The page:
Instrument of destiny

Jian Wang and Bernadette Harvey at Llewellyn Hall, Australian National University School of Music. July 4, 7pm. Tickets: rear stalls $36-$77; front stalls $54-$77. Bookings see musicaviva.com.au or phone 1800 688 482.

In 1979, Polish-born violinist and conductor Isaac Stern was invited to visit China for a series of concerts and masterclasses, just as the country was emerging from the Cultural Revolution. Stern was a keen mentor of emerging talent and among the vignettes he filmed of his tour was a cello performance by a 10-year-old student at the Shanghai Conservatory. The account of that tour, From Mao to Mozart, won an Academy Award for best documentary in 1981 and the young boy, Jian Wang, is now recognised as one of the world's finest cellists.

Cellist Jian Wang.
Cellist Jian Wang. 

Wang is touring Australia in July for Musica Viva, together with pianist Bernadette Harvey. He has enjoyed an international reputation for more than 25 years but has never forgotten the difference that Stern made to his career nor, indeed, the financial support of a Chinese-born businessman who was entranced by the film. More of that later.

"I had been enrolled as a student in the primary section of the Shangai Conservatory at the age of nine," Wang recalls. "The following year, I was chosen to play for Mr Stern at a children's concert. I remember him watching me intently. It was only later that they decided to make a documentary and my life was changed."

Wang had been learning music from the age of four, encouraged by his father - also a musician - who fashioned a mini cello for his son out of an inverted viola with a stick as a makeshift endpin.

"At first he was looking for a diversion for me. The viola has its strings tuned to the same pitch as the cello, only an octave higher, so it was quite convenient. But, after a while, he realised that I had some talent so he taught me more seriously."

When From Mao to Mozart was released, a Chinese businessman, Sau-Wing Lam, then living in New York, offered to finance the young boy's studies in the US.

"Mr Lam was also a musician," Wang says. "He'd left China after the 1949 revolution and become very successful in the US. The movie was very important for Chinese people living overseas, like him, who had not seen their homeland for 30 years. Mr Lam loved music and collecting instruments. He approached the Chinese cultural ministry several times to sponsor me to study in the US. Eventually, when I was 16, I was allowed to go. It's just amazing to recall his generosity.'' The instrument loaned to him was a rarity, a 17th-century Amati, no less.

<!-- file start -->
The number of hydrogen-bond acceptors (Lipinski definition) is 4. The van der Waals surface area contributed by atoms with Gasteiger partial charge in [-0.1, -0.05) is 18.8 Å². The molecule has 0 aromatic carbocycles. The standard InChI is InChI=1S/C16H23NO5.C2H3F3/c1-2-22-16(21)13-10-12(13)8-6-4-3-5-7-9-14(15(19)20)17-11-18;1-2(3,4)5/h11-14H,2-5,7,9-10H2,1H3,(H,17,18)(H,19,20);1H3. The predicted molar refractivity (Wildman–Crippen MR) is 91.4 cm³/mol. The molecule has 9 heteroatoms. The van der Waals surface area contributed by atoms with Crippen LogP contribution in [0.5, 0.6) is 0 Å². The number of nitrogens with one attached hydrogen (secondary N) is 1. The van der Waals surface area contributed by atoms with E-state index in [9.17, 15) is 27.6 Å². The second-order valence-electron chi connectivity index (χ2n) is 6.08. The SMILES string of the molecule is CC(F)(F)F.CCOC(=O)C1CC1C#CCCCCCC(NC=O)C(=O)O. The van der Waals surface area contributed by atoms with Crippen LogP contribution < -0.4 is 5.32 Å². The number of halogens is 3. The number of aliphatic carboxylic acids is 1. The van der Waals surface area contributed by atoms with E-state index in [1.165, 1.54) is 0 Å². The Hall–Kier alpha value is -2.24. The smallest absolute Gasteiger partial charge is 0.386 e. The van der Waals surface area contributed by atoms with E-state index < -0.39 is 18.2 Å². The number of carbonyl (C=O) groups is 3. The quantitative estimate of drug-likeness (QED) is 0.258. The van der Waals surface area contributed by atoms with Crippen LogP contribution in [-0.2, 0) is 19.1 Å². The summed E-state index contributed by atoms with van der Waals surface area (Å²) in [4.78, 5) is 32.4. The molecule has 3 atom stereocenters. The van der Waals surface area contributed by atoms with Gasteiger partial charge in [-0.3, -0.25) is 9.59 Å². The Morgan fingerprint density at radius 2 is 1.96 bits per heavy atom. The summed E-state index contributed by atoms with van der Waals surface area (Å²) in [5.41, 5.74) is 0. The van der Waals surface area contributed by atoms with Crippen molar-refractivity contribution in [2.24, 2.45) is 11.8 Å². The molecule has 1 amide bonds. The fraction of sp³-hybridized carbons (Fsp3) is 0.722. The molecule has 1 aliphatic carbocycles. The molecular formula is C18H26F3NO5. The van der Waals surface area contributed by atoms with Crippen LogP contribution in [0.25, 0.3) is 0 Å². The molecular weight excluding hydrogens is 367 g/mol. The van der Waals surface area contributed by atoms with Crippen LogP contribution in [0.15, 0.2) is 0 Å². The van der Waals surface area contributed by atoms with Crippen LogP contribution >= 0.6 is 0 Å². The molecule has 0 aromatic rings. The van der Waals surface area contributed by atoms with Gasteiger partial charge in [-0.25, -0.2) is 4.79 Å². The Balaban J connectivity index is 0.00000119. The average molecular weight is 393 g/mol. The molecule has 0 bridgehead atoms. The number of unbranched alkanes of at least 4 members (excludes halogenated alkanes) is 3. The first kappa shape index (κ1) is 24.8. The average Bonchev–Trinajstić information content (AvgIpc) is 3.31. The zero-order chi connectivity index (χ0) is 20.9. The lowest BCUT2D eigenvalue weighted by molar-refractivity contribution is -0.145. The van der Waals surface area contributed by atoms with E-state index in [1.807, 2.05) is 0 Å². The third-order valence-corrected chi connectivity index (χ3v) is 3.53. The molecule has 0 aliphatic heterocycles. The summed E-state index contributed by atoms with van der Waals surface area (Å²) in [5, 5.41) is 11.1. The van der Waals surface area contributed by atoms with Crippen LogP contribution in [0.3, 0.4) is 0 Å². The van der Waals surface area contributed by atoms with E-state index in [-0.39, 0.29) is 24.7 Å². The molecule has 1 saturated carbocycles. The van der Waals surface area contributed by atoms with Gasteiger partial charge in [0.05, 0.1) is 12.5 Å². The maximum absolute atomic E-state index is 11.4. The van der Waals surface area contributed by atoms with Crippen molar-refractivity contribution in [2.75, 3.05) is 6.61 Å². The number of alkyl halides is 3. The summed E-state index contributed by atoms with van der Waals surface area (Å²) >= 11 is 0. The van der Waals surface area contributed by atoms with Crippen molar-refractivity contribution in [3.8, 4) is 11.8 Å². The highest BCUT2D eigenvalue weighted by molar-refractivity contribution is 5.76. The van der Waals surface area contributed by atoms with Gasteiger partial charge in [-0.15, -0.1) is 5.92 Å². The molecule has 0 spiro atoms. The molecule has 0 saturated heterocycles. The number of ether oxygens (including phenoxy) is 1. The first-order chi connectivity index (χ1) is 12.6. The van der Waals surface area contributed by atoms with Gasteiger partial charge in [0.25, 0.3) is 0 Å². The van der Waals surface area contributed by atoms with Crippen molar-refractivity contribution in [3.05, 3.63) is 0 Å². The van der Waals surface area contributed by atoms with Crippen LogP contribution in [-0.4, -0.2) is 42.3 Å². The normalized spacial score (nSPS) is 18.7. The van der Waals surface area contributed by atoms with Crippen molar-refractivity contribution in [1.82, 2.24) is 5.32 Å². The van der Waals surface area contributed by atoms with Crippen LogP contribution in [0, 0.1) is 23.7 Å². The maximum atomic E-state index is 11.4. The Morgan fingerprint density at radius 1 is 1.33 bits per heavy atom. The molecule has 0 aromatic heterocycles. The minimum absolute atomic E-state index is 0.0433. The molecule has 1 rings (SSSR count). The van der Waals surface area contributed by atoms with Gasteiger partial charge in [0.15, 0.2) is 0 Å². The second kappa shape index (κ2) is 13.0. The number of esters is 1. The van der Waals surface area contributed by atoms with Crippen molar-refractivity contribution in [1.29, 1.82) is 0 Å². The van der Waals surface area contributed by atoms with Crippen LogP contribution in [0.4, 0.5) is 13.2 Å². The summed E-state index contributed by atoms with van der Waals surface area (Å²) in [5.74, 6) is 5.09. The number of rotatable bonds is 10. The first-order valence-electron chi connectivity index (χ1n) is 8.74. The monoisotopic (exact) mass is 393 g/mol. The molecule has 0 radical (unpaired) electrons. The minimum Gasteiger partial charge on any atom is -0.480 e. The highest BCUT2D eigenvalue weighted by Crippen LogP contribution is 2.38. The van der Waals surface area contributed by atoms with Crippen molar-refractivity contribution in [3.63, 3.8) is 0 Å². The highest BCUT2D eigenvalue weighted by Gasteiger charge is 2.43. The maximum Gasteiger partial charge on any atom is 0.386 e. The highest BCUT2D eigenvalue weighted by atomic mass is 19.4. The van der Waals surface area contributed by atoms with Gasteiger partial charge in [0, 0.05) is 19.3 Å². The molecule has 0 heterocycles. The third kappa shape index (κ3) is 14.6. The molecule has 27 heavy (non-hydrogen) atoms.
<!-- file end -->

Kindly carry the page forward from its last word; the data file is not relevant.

In 1985, Wang began studying the cello at Yale University under Brazilian-born Aldo Parisot. An initial challenge was to undo the rigidity of the young student's Chinese training.

"In China, classical music was very much a foreign art form and the focus was on being exact. It was pedagogy-based rather than performance-oriented. In the West, especially the US, classical music was regarded as a performance-based art form that people used to express themselves.''

Wang's first professional concert performance was at New York's Carnegie Hall in 1986. After Yale, he moved to New York to continue his studies at the Juilliard School. In the years since, he has become one of the most sought-after cellists on the international circuit, equally comfortable performing in concerto, chamber, solo and festival concerts.

He first worked with Australian pianist Bernadette Harvey at the Huntington Estate Music Festival in 2006. "I remember that playing with her brought out the best in me. It's very stimulating to play with her. She can follow, lead or challenge. It's like having a conversation with a friend." His touring program with Harvey, for Musica Viva, will include works by J.S. Bach, Brahms, Schnittke and Carl Vine.

Despite his achievements and acclaim over many years, Wang admits that the pressure of performance is unrelenting.

"It doesn't matter how well you played yesterday, you have to do it again. Musicians are constantly challenged by themselves to be as good as before and even better than yesterday. We have to keep practising to keep our muscles in shape and playing cello is very physically challenging. In a sense, we are half artists and half athletes. But the harshest challenge comes from ourselves."

His home life is divided between his family in Shanghai, and Helsinki, where his girlfriend - also a musician - lives. He still makes time to practise up to four hours a days or, as he puts it "until my mind becomes tired because, after that, it's counter-productive."

It's only now, more than 30 years after the release of From Mao to Mozart, that Wang can sit down and watch the film without discomfort.

"For so many years, I felt awkward watching myself. Now I can separate myself from the child and I think, 'Hey, that boy is pretty cute and plays the cello well.' I now realise that the playing then wasn't technically so good but what strikes me is that, for a child of 10, it's unusually melancholic. So perhaps that's one of the aspects that Mr Stern recognised back then. I was later told that he was asked, 'Why did you choose Jian?' And he replied, 'His playing touched me.' I've never forgotten that."